TABL&-S.8.----.FOOD PRODUCTS FOR ?M~YUSE, 36 FARMS, VWAHINGTON COUNTfs 1986. 4






Chiekena&. 36 30 head-' 14
Milk 3292 gals. 78
Eggs.,,, *. 36 i. i7 7 doz
Corn `.36.-...... 6 b% a.'
syrup 34 .. ae
Sweet potatoosR..'- .. 28 3- o '-
Garden 36 ..~48


Average per Fars4

.77 77 .06t ., Inr






an aver~q i os'.tsowhvan4~*~ng ~qz a
is a wids t ya iatiorn 1s f 04t1: t,q ft# q go
least 4pr!,f~a3 ~a r*t1~~~ -tr 4p)jf v~r qt
ones araiq4ma 4WuI A pW" 04Jc;1. fa
R1,W941W 4r, .,q,-?











inoomke-*4 rwqrq ,; -. he, g r j .,&, to

following q aq ",In r -P4
U.se *taoe;.-:~ .... .- .f* j . ,.-., s.















JM/4
7/4/i6" lw 16









fl.fTONM. ACRES -OCRS 8T0 IABOR INiCOl . ...,

In order to determine the effect of acres of drops Ohi labor inciome the' 6
Washington Couqty oQr4~cord? w ,so rtitd t o...two sie. groups (Table 9), ..For both
groups thexliborinooae wa : iS the larger farms, the
loA a.a g this .la:- *- - e' 'year '':
farmres loa"d asI oftt e n t r. :e o .unppfitable
as min~esred' lar' 'io6 a.' sind4 loa i 'in rease i 'th volip oft business.
It is apparent, 'weer, t1at intist inis~aoe som of th6se larger faims were
fairly, su.cessul~d-.'. lthe--w age lightly more sioce ffil than the
smaller one

't should be n~6d that for the siiller farms expenses were 87 percent
of receipts and for the larger farms. 82 ,erce,,of reoqipts. Consi4qring only -
total receipts and expenses without m: aing a charge for capital inJ4 vestedthe farm
income '& 102 for the smaller farms and '50 for the larger farms.

TABLE 9. _RVLATION,0F 'ACRES OF CROPS TO RBBtPTS, 'EKiPtESES AND LABOR INCOME,
36 FARMS, WASHINGTON COUNTY 1935.-
Acres Ac .. oics s. orr
orop ; rai of rops Lw e T LeW enhe E pons0 Income
Range Crope Sold Sold Products .
Sold'

Less than 67 20 47.2 $346 $ 99 $210 $ 98 $ 753 $ 651 $102 e71
67 and over 16 91.4 795- 9 75 248 1410 1160 250 -51

Average 36 66.8 545 186 150 164 1046 87. 168 -62
-- ',ai.. ," 71"- .^". ., -_ .-, ,. ,f ..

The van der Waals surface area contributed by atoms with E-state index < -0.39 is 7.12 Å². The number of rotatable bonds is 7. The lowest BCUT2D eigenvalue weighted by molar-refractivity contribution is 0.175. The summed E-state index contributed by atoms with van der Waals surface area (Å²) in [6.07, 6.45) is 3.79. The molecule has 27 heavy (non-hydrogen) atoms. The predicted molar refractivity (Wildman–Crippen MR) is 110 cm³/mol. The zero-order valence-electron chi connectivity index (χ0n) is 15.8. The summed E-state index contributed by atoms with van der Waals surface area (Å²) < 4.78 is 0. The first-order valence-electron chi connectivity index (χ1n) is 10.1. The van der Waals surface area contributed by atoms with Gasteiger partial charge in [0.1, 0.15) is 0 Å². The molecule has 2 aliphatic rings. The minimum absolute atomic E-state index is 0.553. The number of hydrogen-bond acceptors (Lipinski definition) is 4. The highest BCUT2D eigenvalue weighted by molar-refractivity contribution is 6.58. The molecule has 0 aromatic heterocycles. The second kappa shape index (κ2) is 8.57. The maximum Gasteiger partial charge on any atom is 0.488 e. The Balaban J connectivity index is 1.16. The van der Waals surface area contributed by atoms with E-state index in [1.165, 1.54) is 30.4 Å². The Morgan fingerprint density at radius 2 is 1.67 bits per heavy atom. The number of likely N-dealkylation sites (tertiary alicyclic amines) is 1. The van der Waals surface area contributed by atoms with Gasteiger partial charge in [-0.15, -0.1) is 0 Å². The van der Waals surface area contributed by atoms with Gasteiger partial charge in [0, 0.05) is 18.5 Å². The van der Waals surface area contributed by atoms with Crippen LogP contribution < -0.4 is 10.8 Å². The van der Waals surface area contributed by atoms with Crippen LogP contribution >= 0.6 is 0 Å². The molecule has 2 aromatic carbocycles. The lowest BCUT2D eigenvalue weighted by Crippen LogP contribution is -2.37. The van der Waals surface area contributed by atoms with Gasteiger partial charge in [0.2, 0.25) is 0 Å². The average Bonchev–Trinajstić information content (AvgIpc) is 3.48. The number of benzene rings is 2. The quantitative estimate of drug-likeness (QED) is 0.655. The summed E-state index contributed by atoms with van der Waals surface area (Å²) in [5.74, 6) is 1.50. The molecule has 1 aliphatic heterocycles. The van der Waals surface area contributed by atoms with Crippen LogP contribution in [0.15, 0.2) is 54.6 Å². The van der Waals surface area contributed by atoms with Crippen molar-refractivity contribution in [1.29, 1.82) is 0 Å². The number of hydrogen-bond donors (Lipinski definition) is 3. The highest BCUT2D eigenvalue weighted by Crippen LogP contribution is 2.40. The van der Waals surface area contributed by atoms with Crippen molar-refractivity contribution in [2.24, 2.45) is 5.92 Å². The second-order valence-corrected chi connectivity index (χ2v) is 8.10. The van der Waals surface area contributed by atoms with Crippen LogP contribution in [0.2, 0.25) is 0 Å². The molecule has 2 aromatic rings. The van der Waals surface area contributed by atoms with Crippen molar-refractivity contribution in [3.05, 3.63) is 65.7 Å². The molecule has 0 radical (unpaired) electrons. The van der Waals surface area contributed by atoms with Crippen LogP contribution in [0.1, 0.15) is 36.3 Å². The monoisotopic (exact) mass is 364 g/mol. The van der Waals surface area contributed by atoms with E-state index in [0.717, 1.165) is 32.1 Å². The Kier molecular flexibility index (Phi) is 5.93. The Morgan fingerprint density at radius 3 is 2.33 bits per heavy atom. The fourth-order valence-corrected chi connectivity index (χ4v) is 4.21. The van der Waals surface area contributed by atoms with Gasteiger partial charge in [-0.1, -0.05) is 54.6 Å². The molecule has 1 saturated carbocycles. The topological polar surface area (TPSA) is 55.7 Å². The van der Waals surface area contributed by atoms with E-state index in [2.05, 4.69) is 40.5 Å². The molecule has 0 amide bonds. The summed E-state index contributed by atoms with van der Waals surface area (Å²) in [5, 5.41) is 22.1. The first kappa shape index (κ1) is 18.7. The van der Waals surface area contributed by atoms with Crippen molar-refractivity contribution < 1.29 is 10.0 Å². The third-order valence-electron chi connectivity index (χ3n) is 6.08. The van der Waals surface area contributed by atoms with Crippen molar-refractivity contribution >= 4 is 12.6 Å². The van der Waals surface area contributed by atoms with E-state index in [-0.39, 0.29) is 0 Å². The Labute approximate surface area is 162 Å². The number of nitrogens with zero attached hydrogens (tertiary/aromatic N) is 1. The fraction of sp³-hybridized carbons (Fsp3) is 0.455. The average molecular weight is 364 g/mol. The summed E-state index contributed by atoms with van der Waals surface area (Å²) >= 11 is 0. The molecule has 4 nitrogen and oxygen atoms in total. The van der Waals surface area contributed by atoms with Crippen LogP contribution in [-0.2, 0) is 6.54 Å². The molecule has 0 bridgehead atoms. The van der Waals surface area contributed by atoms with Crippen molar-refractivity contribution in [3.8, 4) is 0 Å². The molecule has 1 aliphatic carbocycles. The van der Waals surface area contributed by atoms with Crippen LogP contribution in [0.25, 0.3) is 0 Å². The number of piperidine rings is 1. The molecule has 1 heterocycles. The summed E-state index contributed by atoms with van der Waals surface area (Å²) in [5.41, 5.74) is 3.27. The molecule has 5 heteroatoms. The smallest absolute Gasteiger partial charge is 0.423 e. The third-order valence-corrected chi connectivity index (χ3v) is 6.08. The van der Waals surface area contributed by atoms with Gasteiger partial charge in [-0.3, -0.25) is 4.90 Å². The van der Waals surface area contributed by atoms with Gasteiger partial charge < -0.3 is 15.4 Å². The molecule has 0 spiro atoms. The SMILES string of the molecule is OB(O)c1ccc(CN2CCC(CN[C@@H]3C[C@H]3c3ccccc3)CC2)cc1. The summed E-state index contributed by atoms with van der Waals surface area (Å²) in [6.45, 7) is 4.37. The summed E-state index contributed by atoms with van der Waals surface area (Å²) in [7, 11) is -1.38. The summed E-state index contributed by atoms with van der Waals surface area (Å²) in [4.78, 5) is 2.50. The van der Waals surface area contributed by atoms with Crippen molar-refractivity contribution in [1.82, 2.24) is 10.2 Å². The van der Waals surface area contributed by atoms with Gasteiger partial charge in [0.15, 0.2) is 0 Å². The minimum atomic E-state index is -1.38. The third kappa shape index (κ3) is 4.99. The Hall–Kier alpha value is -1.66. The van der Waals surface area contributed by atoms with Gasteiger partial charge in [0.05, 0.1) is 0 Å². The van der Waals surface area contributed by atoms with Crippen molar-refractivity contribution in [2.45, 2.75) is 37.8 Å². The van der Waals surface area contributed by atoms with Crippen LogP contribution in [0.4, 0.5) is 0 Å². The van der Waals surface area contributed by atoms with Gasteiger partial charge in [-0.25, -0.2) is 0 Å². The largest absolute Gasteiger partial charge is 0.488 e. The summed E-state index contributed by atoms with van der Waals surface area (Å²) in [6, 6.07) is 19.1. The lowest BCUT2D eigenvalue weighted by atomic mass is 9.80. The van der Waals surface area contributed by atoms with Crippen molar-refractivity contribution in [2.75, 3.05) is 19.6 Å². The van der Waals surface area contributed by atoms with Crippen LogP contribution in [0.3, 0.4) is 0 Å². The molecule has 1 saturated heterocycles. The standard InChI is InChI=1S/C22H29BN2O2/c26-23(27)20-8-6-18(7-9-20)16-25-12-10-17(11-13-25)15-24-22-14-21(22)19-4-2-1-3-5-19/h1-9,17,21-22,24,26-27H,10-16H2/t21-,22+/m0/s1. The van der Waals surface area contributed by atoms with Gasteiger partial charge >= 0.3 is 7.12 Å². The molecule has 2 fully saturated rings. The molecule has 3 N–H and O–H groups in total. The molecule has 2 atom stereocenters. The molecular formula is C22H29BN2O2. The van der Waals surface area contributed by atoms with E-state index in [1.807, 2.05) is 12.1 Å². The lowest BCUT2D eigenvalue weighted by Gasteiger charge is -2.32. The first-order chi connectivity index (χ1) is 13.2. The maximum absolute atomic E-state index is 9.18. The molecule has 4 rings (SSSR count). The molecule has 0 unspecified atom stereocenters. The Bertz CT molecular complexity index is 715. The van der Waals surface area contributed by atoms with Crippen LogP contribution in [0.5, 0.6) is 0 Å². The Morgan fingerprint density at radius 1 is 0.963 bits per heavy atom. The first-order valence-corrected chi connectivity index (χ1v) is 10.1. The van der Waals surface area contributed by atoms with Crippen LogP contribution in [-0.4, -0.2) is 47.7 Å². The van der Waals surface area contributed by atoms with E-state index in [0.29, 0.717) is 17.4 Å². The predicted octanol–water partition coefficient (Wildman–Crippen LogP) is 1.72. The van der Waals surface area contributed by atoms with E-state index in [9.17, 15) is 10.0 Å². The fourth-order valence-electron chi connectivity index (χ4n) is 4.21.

The tota1~ roeipts for your fairm' wre -$ expenses c' rop ld ,..,
livetoiok ad , ives1toJk. produces sod $' .Comparoe theas fL4Ure
with the group of farms nearost your erop acroagp in tablo 9,




or farms with a considerable amout of livegtpok or having orops such as..
cotton osetigar cane A: quiring aftlargo amount of ldbor per acre, the measure of
total proqotive wo.,;;units per': arm is qidered a 'iore rolioble indioab "or
size of business than crop aores, The 36 farms have been grouped aooording to
productiy.,iaan work giwtis in tab;e 10. .. '...

It is ro95dly .pksorvedA t* ha R nthoiwvarega ;t farm. i'yh halngr amimt
of Vorki oa.. productly ie hafd sealer. br Uli ~we- loes.. whorefttrm phr- -
fitablihedss i sure4r fm inocoe, t*icB ,, t "otrna for-bath the apertorkts
labcr andr & t4e, er s a markoda r.4 reaas. ip, inoino w:th- fthagreatbr vmaar of
work uirits. 1t i a.4so4 heod tt p rn.;tha m plwih-thflarger qa beeiof wotrk
units, a greater proportioa of receipts were from livastook kthan-o-n "faa'maller lifa'ls.

JR/d Ext.
7/24/36 100






-10-..


That both man and mule labor. is used to better advanage:-on the larger farms
is indicated in table 10. In the smaller size group the average work units per
man was 178 while for the larger size group it was 248. A similar increase in
offi ci~noy is shown, for mule labor ,. .
TABLE 1.' REATION OF 'ROJiJTlt A W U 2f oJ FACTORS .U LABOR

Prod elo .. *a t.0 ci 8n wait*a F
M. W. u a sa er E AEui oer or PeFr rops Rivstoo Qcoq I;ncome
Range lb o ,

Less than 456 21 322 1.8 178 1.8 109 $339 $165 $ *0 $ -98
456 and over 15 644 2,65 .248 2..46. 135 35 ,8 676, :8, ,.04- -11
Average'. 86 456 ,: 20 2.i 122 5 5 3~ : 62